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While making strides to bolster the residential side of my company in both gas, and soon, water heater sales and installs, I've also been trying to break into the commercial side of gas plumbing. Unfortounately, I've Been getting totally stonewalled.

The fact that every general wants a mechanical contractor who will handle not only the gas, but also all plumbing and HVAC on basically every commercial job I come across leaves me looking to sub from a mechanical contractor. Obviously the problem has been the fact that they bid it because they actually want to do the work, not to just piece it out.

This leaves me with the option to either abandon the idea of getting into the commercial side, or bidding the entire mechanical portion of a job. These being my only two options, eventually, I will pick option two. My question is... does anyone with any experience in mechanical contracting have any advice for me as I begin putting together the framework for that side of my business?

Sorry for the long drawn out post, thanks for your time.
 

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dont be so quick to jump from the pan into the fire, comm work is complex and involves quite a bit of thinking.

Next chance you get stop by any commercial boiler room and just try to bid it, thinking of all the aspects. Electrical, plumbing,boilers, HWH, sheet metal, drywall, paint.

To jump from resi to comm, is not just a step. Its a jump.

BJD
 

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Thanks for the response. I totally agree with you about how complicated this can be. Honestly, what I want to do is use an estimator for doing bids, and am in the process of looking for a "hired gun" type of mechanical guy that would be willing to work with us job by job as we get them. I may be way off the mark with this, but in theory, it seems like the best way to branch into this type of work.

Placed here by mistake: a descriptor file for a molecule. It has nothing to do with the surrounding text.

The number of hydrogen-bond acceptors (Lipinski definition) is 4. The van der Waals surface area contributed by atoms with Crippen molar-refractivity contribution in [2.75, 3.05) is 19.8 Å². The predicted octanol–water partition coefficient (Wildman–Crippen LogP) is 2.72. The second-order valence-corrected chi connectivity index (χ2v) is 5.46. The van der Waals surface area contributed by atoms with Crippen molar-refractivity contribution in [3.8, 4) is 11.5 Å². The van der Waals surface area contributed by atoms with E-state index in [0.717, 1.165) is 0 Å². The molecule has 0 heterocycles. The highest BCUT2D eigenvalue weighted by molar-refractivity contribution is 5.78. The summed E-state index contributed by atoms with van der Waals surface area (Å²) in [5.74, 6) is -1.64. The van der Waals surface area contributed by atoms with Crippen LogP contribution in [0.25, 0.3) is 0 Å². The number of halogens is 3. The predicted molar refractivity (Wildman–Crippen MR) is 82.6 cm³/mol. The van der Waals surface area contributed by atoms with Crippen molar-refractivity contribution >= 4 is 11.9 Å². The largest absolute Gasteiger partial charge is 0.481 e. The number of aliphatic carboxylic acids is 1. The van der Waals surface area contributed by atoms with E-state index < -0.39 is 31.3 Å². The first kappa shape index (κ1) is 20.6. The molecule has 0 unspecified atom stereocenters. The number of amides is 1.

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DGR,IABD
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There are three large mechanical contractors in my area. One got into commercial work by being in business almost 100 years and adding to their workforce over that time until they had enough in-house skill and manpower to do commercial mechanical contracting.

The other two are interesting. A VERY LARGE mechanical contractor went bankruupt 20 odd years ago, and these other two had enough foresight to pick up almost every one of the bankrupt firm's employees and bought most of the firms equipment at the bankruptcy sale. Sort of gave them both an instant start into commercial mechanical contracting.

My opinion only.... unless you have or can get some very experienced commerical guys on your payroll, you're just spinning your wheels and wishing. You need to add to your workforce slowly over time, or pirate a few hotshots from other local firms. (and get more equipment from somewhere). You can't build a commercial business with resi guys or guys from Labor Ready.
 
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